Riding Mower Basics
A riding lawn mower is essentially a small tractor combined with a rotary mower. Riding mowers are powered by a single gas engine that provides power to both the wheels and the blades. The driver sits on top of the mower in a seat behind the engine and controls the operation with levers. Mowers can go forward and backward and most can turn in place. This allows them to precisely cut lawns and avoid obstacles. The blade can also be turned off while the engine is left on, allowing the operator to safely drive over gravel or other terrain.
Riding mowers are preferred over rotary mowers for large lawns because they are quicker and have a wider deck, which cuts the grass in wider sections. They also do not require any physical labor, which makes them far easier to work with than heavy, walk-behind rotary mowers.
Riding Mower Functions
Riding lawn mowers have two side-by-side horizontal spinning blades beneath a protective deck. The blades turn at a high rate of speed, cutting the tops off the grass as they rotate. The deck of the riding lawnmower prevents sticks and other debris from flying out from beneath the mower, potentially causing injury or property damage. It also channels the grass clippings out the side. Riding lawn mowers generally have adjustable blade heights to allow the operator to control how high the grass is cut.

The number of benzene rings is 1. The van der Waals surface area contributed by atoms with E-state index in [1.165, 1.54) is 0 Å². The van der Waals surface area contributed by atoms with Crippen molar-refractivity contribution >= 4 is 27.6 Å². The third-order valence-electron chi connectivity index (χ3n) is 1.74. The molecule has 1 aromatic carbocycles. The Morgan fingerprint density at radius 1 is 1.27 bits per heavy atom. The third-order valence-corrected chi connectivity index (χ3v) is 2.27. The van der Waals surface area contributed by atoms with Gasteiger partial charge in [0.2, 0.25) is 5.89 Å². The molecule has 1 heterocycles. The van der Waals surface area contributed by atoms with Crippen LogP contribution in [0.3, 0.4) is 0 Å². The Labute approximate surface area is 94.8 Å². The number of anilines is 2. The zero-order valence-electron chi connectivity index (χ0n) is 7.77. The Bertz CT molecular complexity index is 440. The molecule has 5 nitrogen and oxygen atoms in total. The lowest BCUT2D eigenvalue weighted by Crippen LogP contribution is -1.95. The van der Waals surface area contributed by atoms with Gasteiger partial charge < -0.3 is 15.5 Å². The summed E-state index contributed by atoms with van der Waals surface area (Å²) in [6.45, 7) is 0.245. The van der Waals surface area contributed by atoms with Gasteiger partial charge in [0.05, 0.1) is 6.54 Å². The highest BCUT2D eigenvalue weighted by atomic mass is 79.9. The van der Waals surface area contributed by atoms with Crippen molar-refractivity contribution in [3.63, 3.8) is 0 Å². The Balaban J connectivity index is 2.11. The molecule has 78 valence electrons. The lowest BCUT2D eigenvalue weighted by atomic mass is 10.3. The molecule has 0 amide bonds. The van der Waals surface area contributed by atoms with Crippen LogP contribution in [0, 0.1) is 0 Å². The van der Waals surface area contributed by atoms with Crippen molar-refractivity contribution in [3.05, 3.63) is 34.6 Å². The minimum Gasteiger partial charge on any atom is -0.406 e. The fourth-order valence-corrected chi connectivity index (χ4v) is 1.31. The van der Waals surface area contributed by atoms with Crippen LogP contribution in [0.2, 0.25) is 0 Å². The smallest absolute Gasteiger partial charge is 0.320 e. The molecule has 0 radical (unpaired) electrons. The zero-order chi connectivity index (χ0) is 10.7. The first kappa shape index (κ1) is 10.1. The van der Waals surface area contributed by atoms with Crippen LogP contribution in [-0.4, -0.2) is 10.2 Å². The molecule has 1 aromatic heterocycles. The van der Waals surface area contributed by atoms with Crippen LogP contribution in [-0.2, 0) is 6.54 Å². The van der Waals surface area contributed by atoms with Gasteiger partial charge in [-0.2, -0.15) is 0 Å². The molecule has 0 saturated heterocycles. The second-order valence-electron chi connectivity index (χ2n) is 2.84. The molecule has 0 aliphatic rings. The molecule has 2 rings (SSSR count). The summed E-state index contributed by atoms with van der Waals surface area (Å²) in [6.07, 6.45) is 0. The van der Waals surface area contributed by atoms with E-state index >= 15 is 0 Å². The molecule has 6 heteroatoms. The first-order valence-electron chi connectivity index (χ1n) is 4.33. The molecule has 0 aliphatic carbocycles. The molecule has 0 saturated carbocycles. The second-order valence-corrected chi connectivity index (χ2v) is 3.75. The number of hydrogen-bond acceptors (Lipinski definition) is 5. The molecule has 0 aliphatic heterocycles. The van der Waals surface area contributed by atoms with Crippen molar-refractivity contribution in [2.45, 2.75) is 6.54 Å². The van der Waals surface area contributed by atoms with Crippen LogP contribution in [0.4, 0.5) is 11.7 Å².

Large Riding Mowers
Some large riding lawnmowers use an entirely different system to cut the grass. The mowers used in golf courses are actually small tractors towing reel mowers, similar to the hand-operated unpowered lawnmowers by the same name. Reel mowers have vertically rotating helical blades that spin past a flat cutting deck as the motor moves. When one of these blades spins past the cutting deck, the two metal surfaces act like a pair of scissors and snip the grass blade. These large reel motors create a more even cut than rotary mowers. Because they do not tear at the blade like rotary mowers can, reel mowers also result in healthier grass.